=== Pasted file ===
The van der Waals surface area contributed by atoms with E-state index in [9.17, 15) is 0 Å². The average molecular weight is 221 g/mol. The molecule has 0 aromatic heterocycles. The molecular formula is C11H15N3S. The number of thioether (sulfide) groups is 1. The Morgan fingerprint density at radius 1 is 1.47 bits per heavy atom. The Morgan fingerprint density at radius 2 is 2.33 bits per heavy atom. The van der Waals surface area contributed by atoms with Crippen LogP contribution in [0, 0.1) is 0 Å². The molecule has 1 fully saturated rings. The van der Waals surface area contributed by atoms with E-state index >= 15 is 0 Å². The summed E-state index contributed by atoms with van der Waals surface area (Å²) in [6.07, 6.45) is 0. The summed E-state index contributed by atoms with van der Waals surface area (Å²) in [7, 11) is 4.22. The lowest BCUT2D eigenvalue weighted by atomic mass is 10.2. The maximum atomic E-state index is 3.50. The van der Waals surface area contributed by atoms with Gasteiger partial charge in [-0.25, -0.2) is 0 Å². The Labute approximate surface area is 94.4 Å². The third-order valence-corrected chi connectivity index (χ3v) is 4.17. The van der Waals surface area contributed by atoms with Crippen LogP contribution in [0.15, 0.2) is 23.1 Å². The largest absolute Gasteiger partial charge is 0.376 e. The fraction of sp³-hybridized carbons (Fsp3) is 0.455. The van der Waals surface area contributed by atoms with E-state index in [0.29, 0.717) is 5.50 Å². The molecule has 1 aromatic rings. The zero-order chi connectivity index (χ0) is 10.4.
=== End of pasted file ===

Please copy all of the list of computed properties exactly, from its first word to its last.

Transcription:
The van der Waals surface area contributed by atoms with E-state index in [9.17, 15) is 0 Å². The average molecular weight is 221 g/mol. The molecule has 0 aromatic heterocycles. The molecular formula is C11H15N3S. The number of thioether (sulfide) groups is 1. The Morgan fingerprint density at radius 1 is 1.47 bits per heavy atom. The Morgan fingerprint density at radius 2 is 2.33 bits per heavy atom. The van der Waals surface area contributed by atoms with Crippen LogP contribution in [0, 0.1) is 0 Å². The molecule has 1 fully saturated rings. The van der Waals surface area contributed by atoms with E-state index >= 15 is 0 Å². The summed E-state index contributed by atoms with van der Waals surface area (Å²) in [6.07, 6.45) is 0. The summed E-state index contributed by atoms with van der Waals surface area (Å²) in [7, 11) is 4.22. The lowest BCUT2D eigenvalue weighted by atomic mass is 10.2. The maximum atomic E-state index is 3.50. The van der Waals surface area contributed by atoms with Gasteiger partial charge in [-0.25, -0.2) is 0 Å². The Labute approximate surface area is 94.4 Å². The third-order valence-corrected chi connectivity index (χ3v) is 4.17. The van der Waals surface area contributed by atoms with Crippen LogP contribution in [0.15, 0.2) is 23.1 Å². The largest absolute Gasteiger partial charge is 0.376 e. The fraction of sp³-hybridized carbons (Fsp3) is 0.455. The van der Waals surface area contributed by atoms with E-state index in [0.29, 0.717) is 5.50 Å². The molecule has 1 aromatic rings. The zero-order chi connectivity index (χ0) is 10.4.